What is the reaction of epidermis to damage from within & outside, and what are the first and second-level barriers?
Barrier perturbation stimulates synthesis and “jacking up” of more lipids to repair its permeability-protection function, while inducing more desquamation to help the skin recover.
If the perturbation is more severe, or if the external injury persists, then hyperplasia and inflammation take place. Also, if the external injury persists, inflammation will also occur.
1st level barrier: Stratum corneum senses change in Ca2+ gradient via “biosensors”
2nd level barrier: Nucleated epidermis (stratum spinosum & stratum basale) where keratinocytes have sensors for bacteria/microbes, release antibacterial peptides & inflammatory mediators
What happens if the first- and second-level barriers (basically, the whole epidermis) are breached in terms of injury or damage?
If the first-level barrier or second-level barrier are perturbed, for example by a change in pH, epidermal injury, psychological stress (glucocorticoids/ cortisol released), dehydration or cornification defects (pathological, such as retention keratosis or parakeratosis), then the epidermal biosensors will trigger cytokine synthesis & release, leading to:
1) lipid synthesis & extrusion to the epidermial surface
2) hyperplasia of keratinocytes
3) inflammation of the dermis
Describe the processes of epidermal differentiation (cornification).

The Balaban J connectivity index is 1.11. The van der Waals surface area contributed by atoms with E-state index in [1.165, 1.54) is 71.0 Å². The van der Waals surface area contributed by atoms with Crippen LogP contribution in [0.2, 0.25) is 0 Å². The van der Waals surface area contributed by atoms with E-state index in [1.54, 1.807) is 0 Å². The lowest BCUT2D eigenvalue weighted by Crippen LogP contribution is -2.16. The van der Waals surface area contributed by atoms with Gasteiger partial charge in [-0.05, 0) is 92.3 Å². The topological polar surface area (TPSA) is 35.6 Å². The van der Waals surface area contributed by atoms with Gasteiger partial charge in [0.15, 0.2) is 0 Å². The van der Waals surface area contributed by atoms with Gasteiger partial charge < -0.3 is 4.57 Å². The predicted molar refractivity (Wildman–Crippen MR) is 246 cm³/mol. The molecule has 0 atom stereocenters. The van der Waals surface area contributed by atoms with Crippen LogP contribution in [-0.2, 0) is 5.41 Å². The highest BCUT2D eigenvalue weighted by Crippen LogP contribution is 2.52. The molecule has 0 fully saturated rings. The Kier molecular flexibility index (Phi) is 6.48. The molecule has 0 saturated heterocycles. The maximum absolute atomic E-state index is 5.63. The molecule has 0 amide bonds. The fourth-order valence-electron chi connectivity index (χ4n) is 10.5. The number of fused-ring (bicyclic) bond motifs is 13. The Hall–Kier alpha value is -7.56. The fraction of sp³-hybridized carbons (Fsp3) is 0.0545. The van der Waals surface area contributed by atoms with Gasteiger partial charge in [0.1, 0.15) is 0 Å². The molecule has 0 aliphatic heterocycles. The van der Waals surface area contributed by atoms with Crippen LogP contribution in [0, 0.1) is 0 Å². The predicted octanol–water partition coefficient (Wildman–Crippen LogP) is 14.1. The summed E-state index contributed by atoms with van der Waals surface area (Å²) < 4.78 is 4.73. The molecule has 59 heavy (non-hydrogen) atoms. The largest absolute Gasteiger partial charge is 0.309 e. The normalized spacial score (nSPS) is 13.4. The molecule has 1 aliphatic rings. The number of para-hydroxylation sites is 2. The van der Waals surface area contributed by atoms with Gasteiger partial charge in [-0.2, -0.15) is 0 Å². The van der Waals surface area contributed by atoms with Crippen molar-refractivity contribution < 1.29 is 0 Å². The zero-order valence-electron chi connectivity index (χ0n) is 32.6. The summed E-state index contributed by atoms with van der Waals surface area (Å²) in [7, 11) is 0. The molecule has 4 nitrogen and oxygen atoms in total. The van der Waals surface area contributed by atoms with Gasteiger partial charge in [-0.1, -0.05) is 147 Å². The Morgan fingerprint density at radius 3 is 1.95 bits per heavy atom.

Cornification is the process of forming an epidermal barrier in stratified squamous epithelial tissue.
The stratified squamous epithelium is maintained by cell division (mitosis) within the stratum basale. Differentiating cells delaminate from the basement membrane and are displaced outwards through the epidermal layers, undergoing multiple stages of differentiation until, in the stratum corneum, losing their nucleus and fusing to squamous sheets, which are eventually shed from the surface (desquamation).
At the cellular level, cornification is characterised by:
• production of keratin
• production of proteins and enzymes which eventually form a cornified cell envelope beneath the plasma membrane
• terminal differentiation
• loss of nuclei and organelles, in the final stages of cornification metabolism ceases and the cells are almost completely filled by keratin
Differentiated keratinocytes secrete keratin proteins which contribute to the formation of an extracellular matrix and is an integral part of the skin barrier function.
During the process of epithelial differentiation, cells become cornified as keratin protein is incorporated into longer keratin intermediate filaments. Eventually the nucleus and cytoplasmic organelles disappear, metabolism ceases and cells undergo a programmed death as they become fully keratinized.
Cells in the epidermis contain a structural matrix of keratin, which makes this outermost layer of the skin almost waterproof, and along with collagen and elastin, gives skin its strength. Keratinized epidermal cells are constantly shed and replaced.
These hard, integumentary structures are formed by intercellular cementing of fibers formed from the dead, cornified cells generated by specialized beds deep within the skin. Hair grows continuously and feathers moult and regenerate.